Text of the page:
He fishes – looks for joyful nourishment — in time, and drinks of the stream. His eye soaks up fish — and then stars reflected from above. He could drink deeper. There’s endless more to absorb. “Fish in the sky” — He looks down at the pebbly bottom to see fish and stars mingled, a wedding of earth, and sky, and water. And we’re invited to join a religious adventure. “Come! Let’s fish in the starry skies, cast our lines up toward heaven (as well as into the stream)!
He then adds, mysteriously, I cannot count one.” And “I know not the first letter of the alphabet.” He is so overwhelmed by the stars he doesn’t know where to begin counting — and can’t even count one. Someone basking in Wonder has no need to arrange things in alphabetical or numerical order.
Thoreau adds as a final cadence, I have always been regretting that I was not as wise as the day I was born. Christ asks that we become as little children. Thoreau asks us to accept a day of wonder before counting and letters began.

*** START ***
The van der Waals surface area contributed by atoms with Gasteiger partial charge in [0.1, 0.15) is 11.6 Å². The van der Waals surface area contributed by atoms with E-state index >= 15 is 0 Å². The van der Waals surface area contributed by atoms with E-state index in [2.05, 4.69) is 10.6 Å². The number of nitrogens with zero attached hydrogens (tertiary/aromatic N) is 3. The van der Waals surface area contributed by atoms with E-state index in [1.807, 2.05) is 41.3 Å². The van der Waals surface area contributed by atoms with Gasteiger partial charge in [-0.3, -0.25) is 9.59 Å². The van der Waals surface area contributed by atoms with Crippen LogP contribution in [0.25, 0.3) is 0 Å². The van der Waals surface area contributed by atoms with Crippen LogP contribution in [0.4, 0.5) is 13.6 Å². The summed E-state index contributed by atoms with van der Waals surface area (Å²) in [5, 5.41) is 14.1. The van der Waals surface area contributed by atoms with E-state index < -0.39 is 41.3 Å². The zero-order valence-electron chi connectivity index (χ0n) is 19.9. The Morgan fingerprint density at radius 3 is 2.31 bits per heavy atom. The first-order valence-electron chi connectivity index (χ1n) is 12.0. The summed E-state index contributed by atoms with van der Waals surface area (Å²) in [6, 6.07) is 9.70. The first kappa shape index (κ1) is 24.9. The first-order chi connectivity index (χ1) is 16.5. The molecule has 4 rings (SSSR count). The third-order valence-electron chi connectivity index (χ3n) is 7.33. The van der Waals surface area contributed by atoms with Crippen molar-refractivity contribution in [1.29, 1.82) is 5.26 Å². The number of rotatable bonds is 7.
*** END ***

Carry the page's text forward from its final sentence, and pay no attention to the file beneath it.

Thoreau wants to bring religion into the everyday, free from abstractions and debates among those who pretend to have a clear grasp of God and the gods. Heavens and Hells and boredom are tangible and familiar. Scripture should imaginatively and poetically augment our everyday reality – Why shrink wrap it in doctrine and a hundred dreary prohibitions? Thoreau sees Hells when we’d rather turn aside, and Heavens when we’d rather remain cynical. A befitting reverie – a Religious Vision — delivers marvelous worlds in the here-and-now, worlds that we otherwise miss.
Here is a second passage from what he calls his “Newer Testament,” his “gospel of the present moment.” He places himself prayer-like at the edge of the pond:
Why, here is Walden, the same woodland lake that I discovered so many years ago;